Now we work with forms that explore relationships and change. We bring about forms that challenge us to explore and create new harmonies. This is an exciting time because the forms that we set up for the child can be balanced in many different ways. There is not a “perfectly correct” answer. The “rightness” must be felt by the child and by the teacher.

Form drawing in grade three (teacher training notes)

Form drawing in grade three (teacher training notes)

Learning to live as an individual on the earth is a constant exercise of attempting to find harmony in new ways as new elements arise in our lives. So, the teacher can be as creative in providing new “quests” for the student and then remain open to the practically infinite possibilities that the child has for discovery of corresponding forms. This has a mutually-inspirational quality that provides a lift to the child who struggles with this new sense of the bigness of the outer world and the isolation of the inner world.

“They should be given sufficient space to engage in the process in an exploratory manner. If this is achieved, a rich opportunity for differentiation and mutual inspiration is created.”
Peter Giesen, Form Drawing Workbook


Enjoy this quick peek inside a lesson from our Grade One Form Drawing course!

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Form Drawing in Grade Two

(Read an introduction to this topic, as well as Rev’s piece Form Drawing in Grade One, here.)

While we continue many of the same kinds of forms explored in first grade, we begin a new impulse in second grade. The second grader begins to experience a vague sense of duality or polarity in the world. For this reason, the second grade stories told in Waldorf schools will revolve around the tales of human virtue, such as those of the saintly beings from various traditions, as well as the tales of lower nature, such as those found in Aesop’s Fables.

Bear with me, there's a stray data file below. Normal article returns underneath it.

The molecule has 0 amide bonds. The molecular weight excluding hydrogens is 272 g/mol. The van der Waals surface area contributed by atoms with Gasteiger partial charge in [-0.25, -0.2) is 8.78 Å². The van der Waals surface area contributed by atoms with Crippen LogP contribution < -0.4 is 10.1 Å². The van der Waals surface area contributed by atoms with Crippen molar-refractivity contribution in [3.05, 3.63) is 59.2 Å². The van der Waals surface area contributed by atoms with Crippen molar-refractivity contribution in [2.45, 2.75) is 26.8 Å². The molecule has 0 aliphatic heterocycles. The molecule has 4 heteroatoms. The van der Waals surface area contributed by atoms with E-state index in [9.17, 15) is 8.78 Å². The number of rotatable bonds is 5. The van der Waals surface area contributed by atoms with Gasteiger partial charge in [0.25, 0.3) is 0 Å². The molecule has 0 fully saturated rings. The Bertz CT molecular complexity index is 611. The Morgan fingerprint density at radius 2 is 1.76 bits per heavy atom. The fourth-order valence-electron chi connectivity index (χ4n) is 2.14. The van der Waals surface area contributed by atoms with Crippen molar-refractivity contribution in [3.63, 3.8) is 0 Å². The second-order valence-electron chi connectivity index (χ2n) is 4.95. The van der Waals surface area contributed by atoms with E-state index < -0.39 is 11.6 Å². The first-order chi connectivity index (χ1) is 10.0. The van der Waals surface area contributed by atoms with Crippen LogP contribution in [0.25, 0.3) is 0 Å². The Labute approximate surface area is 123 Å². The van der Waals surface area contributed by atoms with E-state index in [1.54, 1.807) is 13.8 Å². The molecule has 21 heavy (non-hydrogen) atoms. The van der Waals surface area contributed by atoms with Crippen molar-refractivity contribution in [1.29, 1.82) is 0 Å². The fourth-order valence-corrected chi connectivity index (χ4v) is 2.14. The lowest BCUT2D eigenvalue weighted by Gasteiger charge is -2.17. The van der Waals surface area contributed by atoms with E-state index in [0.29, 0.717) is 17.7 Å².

The child is only dimly awakening to these same qualities in the world and within herself. So the stories provide an imaginative realm of soul in which such themes may be explored. Likewise, there are movements and forms that can provide a similar exploration and arena for discovery. It is important to note that the Waldorf teacher will not end a fable by explicitly recounting some abstracted moral. It is important to allow the child to “digest” such lessons herself.

Vertical symmetry in grade two form drawing.

Vertical symmetry in grade two form drawing.

With the movements and forms, we would also not muddy the child’s experience with some intellectual explanation of its value. We simply bring the movements and forms for the child for her experience. We trust the profound wisdom at work in the cosmos and in every human being. We do not need to explain this “soul digestion” any more than we need to explain our physical digestion in order for it to happen after a meal. We simply bring them new movements and forms that provide an even more direct experience of the above and below, the right and the left, and the cross-lateral.

Rudolf Kutzli, in his book Creative Form Drawing, reminds us that this inherent power